The U.S. Special Representative to Iran, Brian Hook, visited the Museum of Tolerance to discuss the Trump administration’s Iran policy. The timing of the visit was especially significant, given the administration’s recent actions affecting the region.
Hook was joined at the Museum by Rabbi Marvin Hier, Founder and Dean of the Simon Wiesenthal Center, Rabbi Abraham Cooper, the Center’s Associate Dean and Director of Global Social Action, Reverend Johnnie Moore, founder of the Congress of Christian Leaders, as well as Juliana Taimoorazy, Iraqi Christian Relief Council Founder and President.
During a brief tour of the Museum, Hook viewed an original letter written and signed by Adolph Hitler in 1919 in which he calls for the destruction of the Jewish people.
During a closed-door meeting, Hook briefed Simon Wiesenthal Center leadership as well as national interfaith and local Iranian leaders on policy related to Iran. He also took part in a press conference attended by both national and international media outlets.
Before fielding questions regarding the latest on the U.S.-Iran tension, Hook stated, “I wanted to express we, the administration, stand in solidarity opposing all acts of anti-Semitism and vandalization and all violence against Jews. I am here visiting the Wiesenthal Center [Museum of Tolerance]. It’s an organization I have worked with in the past and I very strongly support their work. It was an honor for me to visit the Museum and to see many of the exhibits they have here and to see the great job they are doing and seeing so many school groups move through this museum so that they will be educated on the horrors of the Holocaust, which the Iranian regime continues to deny and undermine the importance of tolerance as a fundamental goal.”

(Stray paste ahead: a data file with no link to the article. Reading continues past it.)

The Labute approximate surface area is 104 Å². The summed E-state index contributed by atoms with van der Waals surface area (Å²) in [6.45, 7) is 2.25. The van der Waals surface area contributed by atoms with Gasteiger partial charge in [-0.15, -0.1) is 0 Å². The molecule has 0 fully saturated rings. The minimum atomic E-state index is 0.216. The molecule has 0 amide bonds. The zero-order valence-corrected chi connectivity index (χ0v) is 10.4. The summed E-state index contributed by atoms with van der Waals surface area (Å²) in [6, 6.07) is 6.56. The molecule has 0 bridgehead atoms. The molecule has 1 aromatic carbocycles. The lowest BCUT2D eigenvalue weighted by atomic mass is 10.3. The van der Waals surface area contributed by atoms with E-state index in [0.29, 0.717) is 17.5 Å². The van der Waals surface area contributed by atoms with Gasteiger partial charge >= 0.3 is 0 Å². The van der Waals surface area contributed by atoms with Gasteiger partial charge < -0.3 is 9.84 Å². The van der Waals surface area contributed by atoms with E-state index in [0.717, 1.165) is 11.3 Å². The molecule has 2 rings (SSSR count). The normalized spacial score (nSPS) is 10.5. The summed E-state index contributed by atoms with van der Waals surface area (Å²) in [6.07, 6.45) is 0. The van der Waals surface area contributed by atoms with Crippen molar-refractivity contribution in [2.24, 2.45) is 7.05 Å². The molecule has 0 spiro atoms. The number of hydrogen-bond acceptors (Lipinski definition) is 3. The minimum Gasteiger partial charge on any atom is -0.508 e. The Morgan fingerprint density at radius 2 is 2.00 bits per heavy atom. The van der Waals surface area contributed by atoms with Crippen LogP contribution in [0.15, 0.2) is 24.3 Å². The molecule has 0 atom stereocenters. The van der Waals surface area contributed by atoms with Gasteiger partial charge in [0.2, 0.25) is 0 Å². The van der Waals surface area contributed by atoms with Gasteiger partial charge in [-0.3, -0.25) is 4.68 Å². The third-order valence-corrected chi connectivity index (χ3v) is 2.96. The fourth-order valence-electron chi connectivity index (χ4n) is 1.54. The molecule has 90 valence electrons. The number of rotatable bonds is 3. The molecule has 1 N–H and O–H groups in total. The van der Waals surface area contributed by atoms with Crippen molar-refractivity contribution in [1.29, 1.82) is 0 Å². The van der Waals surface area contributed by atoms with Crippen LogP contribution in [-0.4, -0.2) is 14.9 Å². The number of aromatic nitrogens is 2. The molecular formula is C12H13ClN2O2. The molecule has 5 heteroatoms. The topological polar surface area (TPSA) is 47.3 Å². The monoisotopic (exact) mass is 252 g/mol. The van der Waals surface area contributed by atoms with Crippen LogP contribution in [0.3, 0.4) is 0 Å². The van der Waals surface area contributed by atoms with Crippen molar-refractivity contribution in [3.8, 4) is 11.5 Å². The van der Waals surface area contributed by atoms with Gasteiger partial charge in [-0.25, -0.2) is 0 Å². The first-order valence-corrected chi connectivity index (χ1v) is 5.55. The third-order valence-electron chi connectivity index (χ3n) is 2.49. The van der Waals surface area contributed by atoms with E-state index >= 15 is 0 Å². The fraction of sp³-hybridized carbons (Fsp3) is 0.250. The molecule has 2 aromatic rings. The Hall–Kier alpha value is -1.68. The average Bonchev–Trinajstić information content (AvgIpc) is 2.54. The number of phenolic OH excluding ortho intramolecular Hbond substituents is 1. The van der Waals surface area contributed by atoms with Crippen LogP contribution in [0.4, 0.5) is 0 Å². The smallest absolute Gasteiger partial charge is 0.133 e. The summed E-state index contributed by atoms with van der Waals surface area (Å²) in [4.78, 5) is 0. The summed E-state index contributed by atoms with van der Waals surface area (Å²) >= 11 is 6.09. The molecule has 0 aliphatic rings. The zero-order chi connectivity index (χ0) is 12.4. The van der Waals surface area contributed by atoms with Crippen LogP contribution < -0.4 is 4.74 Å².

In addition to the Simon Wiesenthal Center, Hook delivered an address entitled “Urging the Iranian Regime, Emerging With the Iranian People” on the evening of Jan. 6 at Eretz Synagogue & Cultural Center in Tarzana. Hook also spoke at Sinai Temple in Westwood and visited Nessah Synagogue in Beverly Hills. Farshid Joe Shooshani, a member of the Beverly Hills Planning Commission, estimated that some 2,000 people heard Hook speak during his Southland visit.
“We have the largest Iranian community in the entire country here. So, it makes sense for him to come. It is a sign of respect to us. And we welcomed the chance to express our opinions and give our advice to a representative of the administration,” said Shooshani.